Meet the new boss.
Quite a change from the old boss.
King County Sheriff John Urquhart conceded earlier this week to challenger — and Bainbridge High School grad — Mitzi Johanknecht, who led 56 percent to 44 percent (or by more than 62,000 votes) as the latest results from the Nov. 7 Election were released Monday.
“There will be a ‘new sheriff in town,’” Urquhart said in a letter to supporters, “and I wish her the best of luck.”
According to Seattle news outlets, Urquhart had been with the King County Sheriff’s Office for almost 30 years. He became sheriff after winning a special election for the open seat in 2012. He then faced no challengers in the General Election in 2013.
Johanknecht is also a longtime law enforcement veteran, though a newcomer to the world of politics.
She had never even considered running for office, Johanknecht told the Review this week, but eventually decided to throw her hat in the ring earlier this year after talking with colleagues about shared concerns. She now serves as the major in charge of the Southwest Precinct in Burien, pending officially assuming the position of sheriff early next year.
“It’s kind of a shift [now] from campaign mode to transition mode, to getting things in place for the first of the year,” she said.
“Certainly, our focus is working on those things we talked about on the campaign that were important for us to get done, whether it’s to make sure we have really good training for our members of the sheriff’s office in dealing with people in crisis, deescalation training, and then outfitting them with better tools that can help them do their work everyday.”
Johanknecht lived on Bainbridge for only two years, graduating as one of the 177 Spartans in the Class of ’77. But her time on the island, and as a student at BHS, left an indelible impression.
“My time on Bainbridge Island was wonderful,” she said. “I’m so grateful to all the people there, and that I’d met in my school days, that got on Facebook and supported the campaign. I’m just humbled by this experience and the opportunity to serve in a different way. It’s a big honor.”
Sadly, the rigors of campaigning kept her from her recent class reunion.
“Through the campaign, and through Facebook and other things, I’ve gotten back in touch with a lot of friends I went to high school with,” she said. “It’s been a really cool experience.”
Johanknecht and her family moved to Bainbridge as she entered her junior year of high school.
“My parents were building their home on the island, so I moved over for my junior and senior year,” she said. “It was really great because everybody there was so welcoming and kind, and I was meeting new people. I think kind of being involved in athletics gets you an opportunity to know people sooner.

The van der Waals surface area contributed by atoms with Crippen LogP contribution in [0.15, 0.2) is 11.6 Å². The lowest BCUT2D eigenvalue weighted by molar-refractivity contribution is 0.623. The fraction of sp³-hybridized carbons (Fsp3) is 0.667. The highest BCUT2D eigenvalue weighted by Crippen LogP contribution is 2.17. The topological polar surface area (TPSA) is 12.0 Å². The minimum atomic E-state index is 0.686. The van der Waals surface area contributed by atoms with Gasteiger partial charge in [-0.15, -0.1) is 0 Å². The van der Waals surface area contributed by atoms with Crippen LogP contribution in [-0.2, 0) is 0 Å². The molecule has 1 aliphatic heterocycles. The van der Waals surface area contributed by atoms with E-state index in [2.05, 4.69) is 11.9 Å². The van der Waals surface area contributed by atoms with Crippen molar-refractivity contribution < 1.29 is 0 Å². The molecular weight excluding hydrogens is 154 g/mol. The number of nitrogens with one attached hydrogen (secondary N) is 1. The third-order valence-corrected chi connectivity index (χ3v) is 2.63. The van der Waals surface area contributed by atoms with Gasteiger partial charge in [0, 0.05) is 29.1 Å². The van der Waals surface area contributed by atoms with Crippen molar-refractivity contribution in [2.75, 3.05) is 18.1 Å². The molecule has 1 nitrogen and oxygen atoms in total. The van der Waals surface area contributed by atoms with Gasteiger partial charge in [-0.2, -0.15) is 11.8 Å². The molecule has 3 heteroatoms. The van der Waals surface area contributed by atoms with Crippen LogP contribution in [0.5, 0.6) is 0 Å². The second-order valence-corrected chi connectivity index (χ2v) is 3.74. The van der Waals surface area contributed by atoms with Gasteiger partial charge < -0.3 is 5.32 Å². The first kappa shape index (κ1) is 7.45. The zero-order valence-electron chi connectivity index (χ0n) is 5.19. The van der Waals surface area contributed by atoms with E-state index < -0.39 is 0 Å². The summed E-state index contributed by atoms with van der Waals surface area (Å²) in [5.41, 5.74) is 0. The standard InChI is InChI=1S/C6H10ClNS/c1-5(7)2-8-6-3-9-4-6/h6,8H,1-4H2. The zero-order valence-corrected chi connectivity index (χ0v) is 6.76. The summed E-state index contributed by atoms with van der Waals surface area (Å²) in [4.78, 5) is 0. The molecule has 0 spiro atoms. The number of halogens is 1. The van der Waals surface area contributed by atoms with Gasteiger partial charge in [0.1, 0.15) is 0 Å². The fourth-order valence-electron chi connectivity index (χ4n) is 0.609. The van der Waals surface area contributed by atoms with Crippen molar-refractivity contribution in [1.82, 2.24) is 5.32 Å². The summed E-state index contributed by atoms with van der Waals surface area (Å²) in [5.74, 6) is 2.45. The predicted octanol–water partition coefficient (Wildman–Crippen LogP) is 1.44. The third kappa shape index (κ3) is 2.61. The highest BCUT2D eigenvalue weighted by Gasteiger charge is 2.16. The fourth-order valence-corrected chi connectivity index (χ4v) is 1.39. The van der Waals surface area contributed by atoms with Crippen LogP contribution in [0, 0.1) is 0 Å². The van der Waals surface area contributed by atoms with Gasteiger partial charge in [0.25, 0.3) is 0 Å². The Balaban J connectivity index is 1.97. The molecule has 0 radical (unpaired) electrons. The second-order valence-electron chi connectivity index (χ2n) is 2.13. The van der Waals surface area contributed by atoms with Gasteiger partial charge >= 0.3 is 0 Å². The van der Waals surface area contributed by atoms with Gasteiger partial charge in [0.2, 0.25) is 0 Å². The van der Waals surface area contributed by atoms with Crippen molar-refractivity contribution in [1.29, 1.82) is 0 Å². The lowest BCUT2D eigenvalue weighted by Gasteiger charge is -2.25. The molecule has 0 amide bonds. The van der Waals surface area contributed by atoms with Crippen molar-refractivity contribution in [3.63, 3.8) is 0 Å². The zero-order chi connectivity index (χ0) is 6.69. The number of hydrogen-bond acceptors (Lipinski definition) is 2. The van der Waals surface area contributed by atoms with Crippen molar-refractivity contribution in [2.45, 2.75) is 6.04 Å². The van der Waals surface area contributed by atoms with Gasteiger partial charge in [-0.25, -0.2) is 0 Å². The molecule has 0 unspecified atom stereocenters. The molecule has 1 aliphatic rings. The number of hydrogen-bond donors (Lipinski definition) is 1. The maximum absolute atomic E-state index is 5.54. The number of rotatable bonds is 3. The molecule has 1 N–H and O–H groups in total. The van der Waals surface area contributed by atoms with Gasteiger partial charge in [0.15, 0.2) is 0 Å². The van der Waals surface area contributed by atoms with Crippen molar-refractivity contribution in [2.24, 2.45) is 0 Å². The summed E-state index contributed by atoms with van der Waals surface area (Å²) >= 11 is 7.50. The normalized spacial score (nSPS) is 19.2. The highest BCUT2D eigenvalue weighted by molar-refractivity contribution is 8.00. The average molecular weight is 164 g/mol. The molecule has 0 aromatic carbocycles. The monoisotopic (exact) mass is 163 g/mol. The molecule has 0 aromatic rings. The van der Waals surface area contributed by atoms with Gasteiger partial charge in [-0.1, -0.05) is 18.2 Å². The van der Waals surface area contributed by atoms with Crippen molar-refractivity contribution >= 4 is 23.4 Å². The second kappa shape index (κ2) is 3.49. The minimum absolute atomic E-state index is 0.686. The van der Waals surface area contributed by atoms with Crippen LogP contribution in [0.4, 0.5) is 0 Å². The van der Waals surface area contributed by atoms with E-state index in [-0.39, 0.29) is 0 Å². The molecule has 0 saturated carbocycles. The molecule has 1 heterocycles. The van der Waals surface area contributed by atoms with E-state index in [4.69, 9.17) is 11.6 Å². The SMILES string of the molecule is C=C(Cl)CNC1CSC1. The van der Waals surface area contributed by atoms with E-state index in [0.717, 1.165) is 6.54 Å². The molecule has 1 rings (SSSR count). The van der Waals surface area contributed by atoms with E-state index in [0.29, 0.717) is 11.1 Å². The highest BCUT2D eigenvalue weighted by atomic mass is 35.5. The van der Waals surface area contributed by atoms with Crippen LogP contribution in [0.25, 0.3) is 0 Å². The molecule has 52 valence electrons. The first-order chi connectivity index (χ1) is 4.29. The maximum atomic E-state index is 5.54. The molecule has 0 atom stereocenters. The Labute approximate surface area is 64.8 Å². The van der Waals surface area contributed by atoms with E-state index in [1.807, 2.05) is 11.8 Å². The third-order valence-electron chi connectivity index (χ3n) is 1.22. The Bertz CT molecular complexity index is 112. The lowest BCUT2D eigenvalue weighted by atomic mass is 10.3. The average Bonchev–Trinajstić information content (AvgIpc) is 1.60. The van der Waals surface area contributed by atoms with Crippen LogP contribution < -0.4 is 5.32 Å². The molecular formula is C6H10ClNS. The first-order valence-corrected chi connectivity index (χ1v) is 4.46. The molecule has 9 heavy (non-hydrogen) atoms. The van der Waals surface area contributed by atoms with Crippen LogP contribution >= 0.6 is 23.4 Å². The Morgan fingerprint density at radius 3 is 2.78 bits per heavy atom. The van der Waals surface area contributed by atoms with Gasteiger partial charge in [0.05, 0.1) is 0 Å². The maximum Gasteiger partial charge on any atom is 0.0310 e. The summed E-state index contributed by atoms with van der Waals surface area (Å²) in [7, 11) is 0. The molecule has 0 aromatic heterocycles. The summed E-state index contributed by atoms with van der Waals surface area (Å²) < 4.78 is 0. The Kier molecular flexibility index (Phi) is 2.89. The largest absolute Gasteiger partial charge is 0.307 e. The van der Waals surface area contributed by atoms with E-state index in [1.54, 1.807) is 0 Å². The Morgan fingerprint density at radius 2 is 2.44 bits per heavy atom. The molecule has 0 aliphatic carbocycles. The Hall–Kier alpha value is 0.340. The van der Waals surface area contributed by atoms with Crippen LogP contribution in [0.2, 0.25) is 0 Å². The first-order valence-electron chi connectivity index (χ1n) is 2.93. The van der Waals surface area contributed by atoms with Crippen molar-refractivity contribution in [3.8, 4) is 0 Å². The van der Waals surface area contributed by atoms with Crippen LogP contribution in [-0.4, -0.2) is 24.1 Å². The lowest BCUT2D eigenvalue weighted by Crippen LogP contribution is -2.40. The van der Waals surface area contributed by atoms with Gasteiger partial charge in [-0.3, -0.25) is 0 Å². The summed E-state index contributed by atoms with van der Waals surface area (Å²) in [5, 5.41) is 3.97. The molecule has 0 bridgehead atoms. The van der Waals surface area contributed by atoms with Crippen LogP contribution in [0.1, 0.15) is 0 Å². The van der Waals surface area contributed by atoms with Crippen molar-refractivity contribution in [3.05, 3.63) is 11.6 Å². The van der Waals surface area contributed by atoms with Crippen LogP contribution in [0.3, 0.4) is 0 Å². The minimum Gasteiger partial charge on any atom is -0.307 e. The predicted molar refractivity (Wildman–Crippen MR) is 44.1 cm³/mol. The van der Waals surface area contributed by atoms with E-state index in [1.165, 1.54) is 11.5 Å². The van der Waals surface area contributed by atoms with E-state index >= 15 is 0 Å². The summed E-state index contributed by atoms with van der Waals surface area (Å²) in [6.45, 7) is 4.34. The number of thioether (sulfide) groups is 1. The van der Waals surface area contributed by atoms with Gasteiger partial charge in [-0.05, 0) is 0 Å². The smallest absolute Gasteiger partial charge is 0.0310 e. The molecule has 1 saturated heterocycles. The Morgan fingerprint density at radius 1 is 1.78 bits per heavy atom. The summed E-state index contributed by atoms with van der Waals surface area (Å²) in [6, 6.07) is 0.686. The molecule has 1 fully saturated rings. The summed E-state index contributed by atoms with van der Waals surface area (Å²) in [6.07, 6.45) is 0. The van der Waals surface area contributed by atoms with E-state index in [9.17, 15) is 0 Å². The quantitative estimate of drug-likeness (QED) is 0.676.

“I developed a lot of friends.”
Johanknecht played volleyball and basketball for BHS, and though her folks eventually relocated to warmer climes — Arizona, to be precise — she never strayed far from home herself. For the past 32 years Johanknecht worked in a variety of capacities in the world of Northwest law enforcement, including in the Major Crimes Division, SWAT and in the Sammamish office.
Recalling her time on Bainbridge, Johanknecht said she did try her hand at one other sport, as well. Her father was an avid golfer and a member at Meadowmeer Golf & Country Club, she said, where she often enjoyed playing with him.
Though some teens might consider such an abrupt change as a move from the bustling Seattle side of the Sound to Bainbridge Island a tragedy, Johanknecht said the experience ultimately benefited her in many ways.
“I do think that learning how to meet new friends and develop relationships are critical,” she said. “It’s certainly been that, plus learning, I would say, how to do good teamwork through all the athletics I played in my life, has continued to be a significant part of success in my almost 33 years of law enforcement.”
Johanknecht’s sense of teamwork carried over to her policy proposals, which obviously spoke to voters.
She espoused the need for improved community relations, outlined a plan to form a new section of the sheriff’s office to do the work of outreach and better maintain transparency, and also championed the need for community advisory councils, thus having the residents, she said, “helping us reimagine law enforcement.”
“What came back for me was the stuff I learned early in my career, which was it’s so crucial to be in contact with the community, establish authentic relationships based on trust, treating people with dignity and respect,” she said. “The worry was around, ‘Do we have the skill set to get into the political arena?’”
Returned ballots answered with a resounding “yes.”
It’s a tumultuous time in the world of law enforcement. Many cops she knew saw the state of things today and opted out, Johanknecht said, retiring, pursuing other occupations. Seeing that, she felt all the more compelled to step up.
“For me, and for my colleagues that really supported and worked hard on this campaign, it was about staying here and being proud of law enforcement and the ability to work with the community to be informed and make law enforcement new and better into the future,” she said.
To the BHS students of today, the accomplished alumna advised perspective.
“You can be so much more than you think you are in that moment, in that time of your youth and young adulthood,” she said. “The things that you’re thinking about then, and that are your priorities then, will change and grow as you get older and you get wiser. You kind of rethink, ‘What’s my duty?’ And my duty was to serve. It became this adventure into running for office.
“[Don’t] be held in that single time in high school, but prepare to take your opportunities as they come and grow and experience as much as you can.”